So, is it really worth it to look for integration? Let’s take an example. Most of the clinical software in aged care holds the information about residents’ texture, allergies, fluid consistency and other particulars about their food preferences such as milk, cereals, fruits etc. The key information here that actually concerns both catering and care staff (in terms of ACFI) is texture, allergies & fluid consistency. Since most of the food preference fields are usually in a free text box form, they are very hard to be integrated with other software. So essentially, you are looking at paying the cost for the integration of three fields.

On the other side, it may be an option to have two systems separate and use the catering software as the primary source of information when it comes to resident’s dietary information. There may not be a need to write any information about residents’ diet in clinical software except texture, fluid consistency & food allergies. This will avoid any integration costs and offer more streamlined procedures & efficiency.

Used Correctly:

The most important yet very much neglected aspect of a software implementation. Let’s face it, majority of the staff in aged care catering are not so tech-savvy. A company may have implemented the best possible software for catering but if the staff are not aware of its full potential or are not using it the way it is supposed to be used then it may lead to an epic failure for both the aged care and the software company. It is the responsibility of the software company to ensure that some sort of onsite support is offered at each aged care facility once the system is up and running. I firmly believe that on site support goes a long way compare to phone support & user manuals. User manuals may only teach things that are technical but on-site support actually helps with learning of the system and how best to use it to benefit from it.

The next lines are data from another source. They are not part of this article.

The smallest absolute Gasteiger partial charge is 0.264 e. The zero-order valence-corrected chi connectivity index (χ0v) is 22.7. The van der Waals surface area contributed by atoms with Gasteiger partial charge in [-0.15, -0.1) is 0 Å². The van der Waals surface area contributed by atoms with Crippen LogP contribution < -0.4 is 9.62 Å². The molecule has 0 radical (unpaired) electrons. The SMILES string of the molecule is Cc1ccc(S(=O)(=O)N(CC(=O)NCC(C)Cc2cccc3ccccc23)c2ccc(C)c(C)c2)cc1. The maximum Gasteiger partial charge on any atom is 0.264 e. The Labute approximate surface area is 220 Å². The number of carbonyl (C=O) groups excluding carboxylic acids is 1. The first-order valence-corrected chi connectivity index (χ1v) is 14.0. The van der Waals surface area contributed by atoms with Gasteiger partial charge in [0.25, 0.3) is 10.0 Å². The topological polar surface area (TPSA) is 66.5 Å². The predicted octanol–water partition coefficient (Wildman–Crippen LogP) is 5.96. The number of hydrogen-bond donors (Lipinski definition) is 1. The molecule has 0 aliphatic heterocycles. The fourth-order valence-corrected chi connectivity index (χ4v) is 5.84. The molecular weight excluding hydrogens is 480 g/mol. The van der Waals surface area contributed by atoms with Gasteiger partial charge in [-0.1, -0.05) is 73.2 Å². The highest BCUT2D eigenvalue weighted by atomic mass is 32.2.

It is also the responsibility of the aged care facility to make sure the software is utilised to its full potential and staff are using it regularly and appropriately. Despite having a software that does a lot better job with a lot less efforts, some staff may still continue with their own hand-written lists on paper. There are only two possible explanations for this. Either staff are not aware of the systems potential or the system is not capable of providing right solution to the catering staff.